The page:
In recent years legislatures in France and Belgium have made it a criminal offence to venture veiled into public space and there have been vociferous calls for restriction in many more states, including the United Kingdom.
The issue of the face veil has arisen recently in two high profile pieces of litigation. In September 2013, the question of whether the face veil could be worn by a defendant at a criminal trial in the Crown Court was considered in R v D (R). The case prompted much public comment, and led the Lord Chief Justice, Lord Thomas of Cwmgiedd, to call for a public consultation on the issue (though, at the time of writing, this has yet to be officially announced). And in July 2014 the Grand Chamber of the European Court of Human Rights held in SAS v France, albeit with significant reservations, that the ban on the wearing of face coverings in public places introduced by the French law of 2011 did not breach either the right to respect for a private and family life or the right to manifest religion or belief (under, respectively, Articles 8 and 9 of the European Convention on Human Rights). It was held that the ban fell within France’s margin of appreciation and was a proportionate response to the aim of ensuring French citizens’ ability to live together (le vivre ensemble).
Despite the intensity of the debate in the law courts and across wider civil society, critically, one of the voices that is very rarely heard is that of veiled women themselves. This is problematic given the fact that, in human rights cases, adjudication of these issues is framed in terms of whether a restriction on a right is proportionate. This analysis necessarily entails an assessment of the relative weight of the individual’s right as against the state’s reasons for restriction. Without an understanding of, or empathy with, the veiled woman’s position¾why is it so important for her to wear the veil?¾it is extremely difficult to effectively and fairly strike the balance between the competing values and interests in play.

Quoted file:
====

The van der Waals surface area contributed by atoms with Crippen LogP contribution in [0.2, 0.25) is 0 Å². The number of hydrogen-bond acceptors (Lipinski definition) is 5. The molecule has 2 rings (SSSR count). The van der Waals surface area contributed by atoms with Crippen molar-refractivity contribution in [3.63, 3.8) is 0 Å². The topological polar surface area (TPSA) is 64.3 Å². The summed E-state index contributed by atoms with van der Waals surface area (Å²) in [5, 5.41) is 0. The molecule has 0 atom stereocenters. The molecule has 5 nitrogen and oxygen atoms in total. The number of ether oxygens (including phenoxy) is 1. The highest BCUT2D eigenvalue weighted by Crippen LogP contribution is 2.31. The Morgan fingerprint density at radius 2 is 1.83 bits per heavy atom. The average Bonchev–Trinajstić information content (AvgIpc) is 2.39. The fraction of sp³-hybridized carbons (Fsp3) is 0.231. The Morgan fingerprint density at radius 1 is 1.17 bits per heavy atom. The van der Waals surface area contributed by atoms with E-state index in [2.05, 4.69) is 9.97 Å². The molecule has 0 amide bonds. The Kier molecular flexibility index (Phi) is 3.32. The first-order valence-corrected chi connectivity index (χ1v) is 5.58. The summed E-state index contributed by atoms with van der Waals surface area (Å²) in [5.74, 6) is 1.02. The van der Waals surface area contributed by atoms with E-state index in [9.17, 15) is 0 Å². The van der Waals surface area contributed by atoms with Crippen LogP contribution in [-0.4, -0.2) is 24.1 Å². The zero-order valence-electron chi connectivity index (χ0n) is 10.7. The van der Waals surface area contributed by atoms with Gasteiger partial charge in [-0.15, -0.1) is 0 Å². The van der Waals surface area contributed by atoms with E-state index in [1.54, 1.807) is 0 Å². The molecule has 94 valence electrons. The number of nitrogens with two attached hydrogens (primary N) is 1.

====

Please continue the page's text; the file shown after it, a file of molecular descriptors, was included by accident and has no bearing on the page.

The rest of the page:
The papers presented by the speakers in this seminar will explore these issues, focusing on two aspects: the general issue of legal bans in public space, with critical analysis of the Grand Chamber’s judgment in SAS v France; and, more locally, the way the issue of the face veil has been, and should be, dealt with when it is worn by defendants and others in the criminal courts of England and Wales. The latter issue, veils in court, is inextricably linked to wider societal attitudes towards the wearing of veils in public spaces, involving amongst other things, culture, belief, identity, identification, autonomy and credibility.
We intend to bring together not just academics but also legal practitioners with practical experience of the issues. Furthermore, and critically, one of the main objectives of this seminar will be to invite the participation of veiled women themselves, through links that Nottingham Trent University has with local women’s groups, the student body, and through contacts provided by some of our invited speakers.
Details of Speakers
· Dr Rajnaara Akhtar
· Yasmin Alahibi-Brown
· Professor Eva Brems
· Professor Susan Edwards
· Felicity Gerry QC
· Samantha Knights
· Tom Lewis
· Professor Jill Marshall
· Dr Anastasia Vakulenko
· Jeremy Robson